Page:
This week is the beginning of the 5th Annual Dark Days Challenge!
What exactly IS the Dark Days Challenge, you may be wondering.
It’s a group of fabulous and talented bloggers who have banded together to cook and eat one meal per week that is completely sustainable, organic, local and ethical (known as “SOLE” in locavore speak) and then write about it. This goal is easy enough when the farmers markets and backyard gardens are overflowing with fresh veggies and fruits through the summer and early autumn, but it’s a real challenge to do it through the winter.
The challenge will run from November 27th through March 31st. We’ll have to rely on hardy winter vegetables and our freezers and larders to meet the challenge. However, along the way, I’m hoping to gain some recipes and ideas from other “Dark Day-ers” around the country. It’s super-fun. Take my word for it.
Typically, “local” is defined as a 100-mile radius. However, the closest sustainable commerical dairy that I have access to is about 248 miles away, so I have defined local as a 250-mile radius in the past. Also, the Dark Days Challenge (as well as the Eat Local Challenge) allows for obvious exceptions such as salt, spices and oil, since it’s hard to cook a meal without those, and for most of the country, those items cannot be sourced locally.
If you would like to play along, we’d love to have you! Sign up here, but hurry, as the first week of the challenge has already started. If you don’t have a blog, no worries. You can leave a comment on the weekly wrap-ups of all the entries describing your Dark Days meal. The wrap-ups will be hosted by Not Dabbling in Normal on a weekly basis. Also, if you are a Facebooker, you can “like” Not Dabbling in Normal and post pics and blurbs of your meals on its Facebook page.
So. Down to the nitty gritty…
I mentioned that my definition of local is food sourced within 250 miles. I have made exceptions for oils, vinegars and spices.
Last night, I made Roasted Butternut Chowder with Apples and Bacon from the Food Matters Cookbook by Mark Bittman. It. Was. Heavenly. But, in my opinion, when you add bacon, onions and garlic to ANYTHING, it improves it dramatically.
The butternut squash is from Spangler’s Greenhouse, and the apples are from Morgan Orchard, both in Monroe County. The onion was from Kroger’s but it was organic (I have some local onions, but I was trying to use up the older ones first). The bacon was from Sandy Creek Farm in Ravenswood, WV. The garlic was grown by my mom. The turkey stock was made from my Thanksgiving Tom, which I bought from Almost Heaven Farm in Monroe County, along with some vegetable scraps I keep in the freezer for making stock. I’m not sure where they might have been from, but I’m confident they were at least organic, if not local. I also added a little bit of 2% milk to the soup to make it creamier. The milk is from Homestead Creamery in Wirtz, VA, which thankfully, my local Kroger’s carries.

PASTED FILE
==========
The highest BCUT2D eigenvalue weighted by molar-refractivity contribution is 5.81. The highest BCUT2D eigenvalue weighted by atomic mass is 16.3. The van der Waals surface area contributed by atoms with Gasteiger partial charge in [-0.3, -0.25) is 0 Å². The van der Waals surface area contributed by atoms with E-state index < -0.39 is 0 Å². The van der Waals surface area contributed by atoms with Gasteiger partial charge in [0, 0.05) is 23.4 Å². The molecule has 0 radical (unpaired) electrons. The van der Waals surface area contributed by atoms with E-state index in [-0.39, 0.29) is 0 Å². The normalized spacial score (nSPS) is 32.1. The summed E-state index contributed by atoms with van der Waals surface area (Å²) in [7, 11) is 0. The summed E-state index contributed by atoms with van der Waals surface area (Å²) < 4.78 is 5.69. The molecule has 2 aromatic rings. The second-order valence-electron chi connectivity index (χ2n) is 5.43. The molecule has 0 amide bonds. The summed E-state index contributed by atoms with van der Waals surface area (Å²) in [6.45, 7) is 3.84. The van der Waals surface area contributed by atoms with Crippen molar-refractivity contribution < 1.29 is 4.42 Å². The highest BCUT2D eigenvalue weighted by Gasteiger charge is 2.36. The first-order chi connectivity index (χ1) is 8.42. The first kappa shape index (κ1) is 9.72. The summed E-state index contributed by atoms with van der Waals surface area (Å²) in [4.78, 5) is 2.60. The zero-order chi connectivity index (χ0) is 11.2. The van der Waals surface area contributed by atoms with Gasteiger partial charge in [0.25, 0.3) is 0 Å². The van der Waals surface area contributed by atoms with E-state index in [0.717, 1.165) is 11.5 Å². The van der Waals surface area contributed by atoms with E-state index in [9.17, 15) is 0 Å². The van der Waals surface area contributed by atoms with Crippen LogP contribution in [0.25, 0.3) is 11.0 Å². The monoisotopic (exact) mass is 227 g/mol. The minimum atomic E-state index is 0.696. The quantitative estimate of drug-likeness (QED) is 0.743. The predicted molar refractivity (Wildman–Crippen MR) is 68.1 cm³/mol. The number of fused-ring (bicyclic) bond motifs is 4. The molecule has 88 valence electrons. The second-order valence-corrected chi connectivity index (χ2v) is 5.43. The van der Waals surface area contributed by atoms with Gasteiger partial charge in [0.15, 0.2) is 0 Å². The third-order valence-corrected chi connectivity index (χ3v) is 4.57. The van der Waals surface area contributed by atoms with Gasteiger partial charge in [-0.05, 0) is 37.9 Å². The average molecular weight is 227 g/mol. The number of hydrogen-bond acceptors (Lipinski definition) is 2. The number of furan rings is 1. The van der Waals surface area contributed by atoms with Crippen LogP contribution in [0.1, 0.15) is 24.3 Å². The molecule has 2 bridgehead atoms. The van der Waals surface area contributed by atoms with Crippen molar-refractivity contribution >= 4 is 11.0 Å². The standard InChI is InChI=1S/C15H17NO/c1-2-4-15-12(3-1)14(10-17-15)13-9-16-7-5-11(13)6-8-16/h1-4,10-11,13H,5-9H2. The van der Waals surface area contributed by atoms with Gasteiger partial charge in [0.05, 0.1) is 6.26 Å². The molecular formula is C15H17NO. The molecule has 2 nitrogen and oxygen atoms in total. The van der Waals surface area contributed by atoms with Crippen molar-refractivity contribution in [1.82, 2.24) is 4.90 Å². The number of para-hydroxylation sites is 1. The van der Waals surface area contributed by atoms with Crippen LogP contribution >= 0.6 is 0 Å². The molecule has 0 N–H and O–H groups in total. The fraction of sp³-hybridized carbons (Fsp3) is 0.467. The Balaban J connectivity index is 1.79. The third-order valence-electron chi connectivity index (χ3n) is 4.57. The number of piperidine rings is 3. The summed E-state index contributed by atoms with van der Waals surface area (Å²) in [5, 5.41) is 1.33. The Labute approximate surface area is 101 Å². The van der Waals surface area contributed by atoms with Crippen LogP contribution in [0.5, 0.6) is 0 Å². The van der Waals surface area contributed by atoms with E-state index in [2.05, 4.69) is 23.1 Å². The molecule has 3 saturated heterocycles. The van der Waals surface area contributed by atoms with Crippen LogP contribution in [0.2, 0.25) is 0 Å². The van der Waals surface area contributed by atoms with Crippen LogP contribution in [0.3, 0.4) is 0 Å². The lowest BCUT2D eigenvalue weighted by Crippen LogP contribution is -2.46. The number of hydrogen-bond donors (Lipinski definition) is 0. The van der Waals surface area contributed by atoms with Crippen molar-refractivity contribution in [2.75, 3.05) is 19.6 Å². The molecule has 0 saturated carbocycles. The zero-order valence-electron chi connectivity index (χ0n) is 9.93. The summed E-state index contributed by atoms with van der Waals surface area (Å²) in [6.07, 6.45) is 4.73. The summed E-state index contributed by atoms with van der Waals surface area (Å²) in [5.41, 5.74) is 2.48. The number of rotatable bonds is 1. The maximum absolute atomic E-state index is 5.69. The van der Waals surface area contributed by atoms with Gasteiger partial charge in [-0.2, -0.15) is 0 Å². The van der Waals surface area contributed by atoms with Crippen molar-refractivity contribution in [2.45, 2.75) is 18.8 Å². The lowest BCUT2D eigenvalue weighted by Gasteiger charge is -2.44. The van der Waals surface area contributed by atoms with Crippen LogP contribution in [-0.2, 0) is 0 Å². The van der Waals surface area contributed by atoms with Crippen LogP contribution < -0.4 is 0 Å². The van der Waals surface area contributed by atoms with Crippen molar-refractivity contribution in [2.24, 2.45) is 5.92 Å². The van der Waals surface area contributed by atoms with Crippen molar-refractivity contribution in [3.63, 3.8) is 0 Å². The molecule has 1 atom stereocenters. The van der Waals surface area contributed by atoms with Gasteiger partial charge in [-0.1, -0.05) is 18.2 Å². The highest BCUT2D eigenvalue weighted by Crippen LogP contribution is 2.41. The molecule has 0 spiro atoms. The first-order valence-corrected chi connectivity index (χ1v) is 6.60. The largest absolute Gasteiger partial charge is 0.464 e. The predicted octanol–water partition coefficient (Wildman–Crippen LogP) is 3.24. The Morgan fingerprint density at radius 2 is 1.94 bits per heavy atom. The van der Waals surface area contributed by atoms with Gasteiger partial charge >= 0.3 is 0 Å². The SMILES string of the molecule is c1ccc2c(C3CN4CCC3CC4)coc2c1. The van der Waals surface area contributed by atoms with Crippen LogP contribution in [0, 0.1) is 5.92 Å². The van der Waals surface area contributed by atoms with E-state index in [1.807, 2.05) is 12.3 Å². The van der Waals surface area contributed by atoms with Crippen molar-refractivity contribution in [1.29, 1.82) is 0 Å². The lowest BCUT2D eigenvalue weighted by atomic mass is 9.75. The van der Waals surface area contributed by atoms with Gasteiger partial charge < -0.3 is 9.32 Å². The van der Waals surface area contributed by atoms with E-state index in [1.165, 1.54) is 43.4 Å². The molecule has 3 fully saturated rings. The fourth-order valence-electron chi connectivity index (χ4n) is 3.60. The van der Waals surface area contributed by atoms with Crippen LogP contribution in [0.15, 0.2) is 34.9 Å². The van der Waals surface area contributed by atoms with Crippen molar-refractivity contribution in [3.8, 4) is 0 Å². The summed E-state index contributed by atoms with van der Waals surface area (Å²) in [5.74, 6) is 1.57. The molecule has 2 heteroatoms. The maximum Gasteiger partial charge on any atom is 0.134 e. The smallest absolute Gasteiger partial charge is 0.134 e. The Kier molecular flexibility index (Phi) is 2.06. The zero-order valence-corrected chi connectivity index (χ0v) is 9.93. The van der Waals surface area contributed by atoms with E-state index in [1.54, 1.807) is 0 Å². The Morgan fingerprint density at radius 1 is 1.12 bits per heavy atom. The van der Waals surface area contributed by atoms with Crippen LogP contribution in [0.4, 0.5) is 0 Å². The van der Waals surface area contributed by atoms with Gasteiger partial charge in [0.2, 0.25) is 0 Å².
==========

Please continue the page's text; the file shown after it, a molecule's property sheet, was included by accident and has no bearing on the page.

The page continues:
I got most of the ingredients for the soup from the Monroe Farm Market, which delivers twice monthly Charleston. The set-up is actually genius. The MFM has website where customers place their orders online, and the orders are delivered to a handful of locations twice monthly (every week in the summer). Farmers work with the market manager to have their items listed on the website with quantities available a couple days before ordering is open. The website pretty much works in real-time, so when something is sold out, it’s just sold out. I have been a member of the MFM for three years, and am absolutely delighted with it. There is a yearly membership fee of $80, but the MFM experimented with having a $5 delivery surcharge vs an annual membership fee, and I think this is clearly the best way to do it. I would encourage anyone in the Charleston or Beckley areas to look into joining. It’s totally worth it.
I also had a handful of kale leftover from the big bunch I bought a couple weeks ago, so I made it for dinner, too. It was from Spangler’s Greenhouse, and I added a little bit of garlic, olive oil, red pepper flakes and bacon grease to it. The bacon grease is from bacon I bought from Sandy Creek Farm. It’s so nice to have fresh greens this time of year. Especially with bacon grease on them. Yum.
Here is the recipe, slightly modified by me.
Roasted Butternut Chowder with Apples and Bacon, from The Food Matters Cookbook
1 butternut squash (about 1 1/2 pounds) peeled, seeded and cut into chunks
1 large onion, chopped
2 large apples, peeled, cored and chopped
4 slices of bacon, cut into pieces
2 Tb minced garlic
salt and pepper
3 Tb olive oil
1 Tb chopped fresh sage or 1 tsp dried (I forgot to add this)
1/2 cup of dry white wine
4 cups of vegetable or chicken stock
1/2 to 3/4 cup of milk or cream